Cable Asks High Court for Data Dereg


Providing high-speed Internet access should not trigger government mandates designed to open cable networks to all data competitors, the cable industry said Tuesday in a filing with the U.S. Supreme Court.

The National Cable & Telecommunications Association, joined by three major cable companies, asked the high court to shield cable-modem service from forced-access mandates and back policies adopted by the Federal Communications Commission in March 2002.

But those FCC policies are now in doubt after the U.S. Court of Appeals for the Ninth Circuit determined that open-access rules apply to cable’s data service unless the Federal Communications Commission uses its forbearance authority to remove them.

The Supreme Court has agreed to review the Ninth Circuit’s decision. The case is NCTA, et al. vs. Brand X Internet Services, et al. The NCTA has the formal support of the Department of Justice, which was also scheduled to file a brief Tuesday.

In a 37-page brief, the NCTA said the Ninth Circuit should have backed the FCC’s conclusion that cable-modem service is an unregulated information service, mainly because the agency deserved deference when interpreting imprecise statutory language.

“Applying that framework, the FCC’s decision readily passed muster. That judgment of the court of appeals should therefore be reversed,” the NCTA said in a brief supported by Time Warner Cable, Cox Communications Inc. and Charter Communications Inc.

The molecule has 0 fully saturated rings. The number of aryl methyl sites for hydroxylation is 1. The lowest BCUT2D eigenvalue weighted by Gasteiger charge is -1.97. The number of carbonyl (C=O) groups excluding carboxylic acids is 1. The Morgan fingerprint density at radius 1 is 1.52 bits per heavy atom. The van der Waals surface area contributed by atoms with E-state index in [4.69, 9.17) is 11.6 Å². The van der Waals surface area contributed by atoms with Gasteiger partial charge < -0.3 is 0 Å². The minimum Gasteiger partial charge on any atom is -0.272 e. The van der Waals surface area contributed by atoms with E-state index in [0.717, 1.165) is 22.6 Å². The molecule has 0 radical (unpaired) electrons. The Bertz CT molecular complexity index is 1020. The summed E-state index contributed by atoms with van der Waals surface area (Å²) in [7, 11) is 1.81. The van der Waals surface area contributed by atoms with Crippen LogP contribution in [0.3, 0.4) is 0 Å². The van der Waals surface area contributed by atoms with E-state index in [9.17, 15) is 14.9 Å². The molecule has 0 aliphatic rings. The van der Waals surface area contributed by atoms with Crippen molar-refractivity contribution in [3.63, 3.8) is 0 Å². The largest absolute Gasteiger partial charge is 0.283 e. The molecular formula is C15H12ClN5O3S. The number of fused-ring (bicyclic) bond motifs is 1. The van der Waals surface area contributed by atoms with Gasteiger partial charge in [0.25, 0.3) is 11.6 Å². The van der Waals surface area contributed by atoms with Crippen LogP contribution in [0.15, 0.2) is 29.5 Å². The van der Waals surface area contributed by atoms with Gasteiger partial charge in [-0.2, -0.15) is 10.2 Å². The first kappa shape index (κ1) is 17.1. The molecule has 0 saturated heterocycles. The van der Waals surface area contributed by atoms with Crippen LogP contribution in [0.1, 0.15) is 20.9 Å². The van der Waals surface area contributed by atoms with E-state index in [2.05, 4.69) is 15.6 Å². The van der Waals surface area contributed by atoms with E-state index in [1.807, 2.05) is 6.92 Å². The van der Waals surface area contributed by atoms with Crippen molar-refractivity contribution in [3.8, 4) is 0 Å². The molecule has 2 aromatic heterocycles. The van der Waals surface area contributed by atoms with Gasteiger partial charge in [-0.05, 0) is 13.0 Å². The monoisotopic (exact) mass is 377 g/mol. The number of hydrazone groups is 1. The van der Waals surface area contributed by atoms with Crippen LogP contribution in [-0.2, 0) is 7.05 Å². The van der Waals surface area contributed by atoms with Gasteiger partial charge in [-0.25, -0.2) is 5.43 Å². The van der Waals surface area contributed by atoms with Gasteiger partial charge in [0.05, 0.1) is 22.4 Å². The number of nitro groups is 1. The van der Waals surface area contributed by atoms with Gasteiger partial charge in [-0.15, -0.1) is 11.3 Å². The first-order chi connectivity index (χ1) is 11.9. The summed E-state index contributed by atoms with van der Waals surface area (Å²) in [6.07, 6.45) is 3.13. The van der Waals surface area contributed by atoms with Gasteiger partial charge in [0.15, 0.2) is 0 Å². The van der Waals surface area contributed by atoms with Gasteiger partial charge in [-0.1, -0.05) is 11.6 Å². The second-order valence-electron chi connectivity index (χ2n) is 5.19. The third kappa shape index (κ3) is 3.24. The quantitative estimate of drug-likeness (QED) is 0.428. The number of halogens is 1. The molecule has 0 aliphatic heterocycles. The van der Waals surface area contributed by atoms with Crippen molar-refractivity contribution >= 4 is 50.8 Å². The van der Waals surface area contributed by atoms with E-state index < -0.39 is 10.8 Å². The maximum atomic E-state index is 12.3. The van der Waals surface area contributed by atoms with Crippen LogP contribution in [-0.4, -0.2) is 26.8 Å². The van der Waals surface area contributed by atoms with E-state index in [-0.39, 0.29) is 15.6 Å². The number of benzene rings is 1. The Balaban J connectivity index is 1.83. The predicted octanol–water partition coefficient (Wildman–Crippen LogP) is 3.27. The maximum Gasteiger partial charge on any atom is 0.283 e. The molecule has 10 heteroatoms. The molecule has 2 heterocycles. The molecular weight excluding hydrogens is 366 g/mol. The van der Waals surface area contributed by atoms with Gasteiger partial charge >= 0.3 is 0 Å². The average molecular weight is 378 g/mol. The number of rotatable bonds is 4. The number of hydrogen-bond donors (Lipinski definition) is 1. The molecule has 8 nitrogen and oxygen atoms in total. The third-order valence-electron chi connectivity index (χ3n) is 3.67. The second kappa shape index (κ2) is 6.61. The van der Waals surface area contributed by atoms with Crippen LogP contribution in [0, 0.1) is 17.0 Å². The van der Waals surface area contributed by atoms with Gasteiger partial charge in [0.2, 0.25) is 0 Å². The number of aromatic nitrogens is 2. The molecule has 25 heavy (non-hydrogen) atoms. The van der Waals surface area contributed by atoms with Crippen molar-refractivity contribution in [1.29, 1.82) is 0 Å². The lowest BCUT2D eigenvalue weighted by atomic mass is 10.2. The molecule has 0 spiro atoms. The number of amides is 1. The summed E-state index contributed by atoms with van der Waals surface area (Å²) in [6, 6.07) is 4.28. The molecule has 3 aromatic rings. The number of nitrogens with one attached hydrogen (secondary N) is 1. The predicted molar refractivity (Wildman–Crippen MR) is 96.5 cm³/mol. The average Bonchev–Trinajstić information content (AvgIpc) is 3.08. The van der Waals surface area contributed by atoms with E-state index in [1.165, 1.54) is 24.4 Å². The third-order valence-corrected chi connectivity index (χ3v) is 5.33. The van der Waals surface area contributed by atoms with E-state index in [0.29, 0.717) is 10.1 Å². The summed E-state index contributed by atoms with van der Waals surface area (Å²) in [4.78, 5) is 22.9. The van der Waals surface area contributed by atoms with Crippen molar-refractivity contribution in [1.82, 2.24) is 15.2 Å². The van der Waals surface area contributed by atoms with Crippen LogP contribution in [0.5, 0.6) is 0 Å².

The Ninth Circuit found that cable also offered a telecommunications service, triggering the access requirements.

EarthLink Inc., other Internet-service providers and consumer groups support the Ninth Circuit ruling, viewing it as a mechanism for the lease of broadband capacity from cable companies at regulated rates under rules that currently apply to Verizon Communications, BellSouth Corp. and other phone companies.

Those open-access policies were fundamental to America Online Inc.’s stunning growth as an on-ramp to the Internet over dial-up phone connections.

But AOL’s corporate parent, Time Warner Inc., is also urging the Supreme Court to allow the FCC to protect cable companies from sharing their data networks with rival ISPs.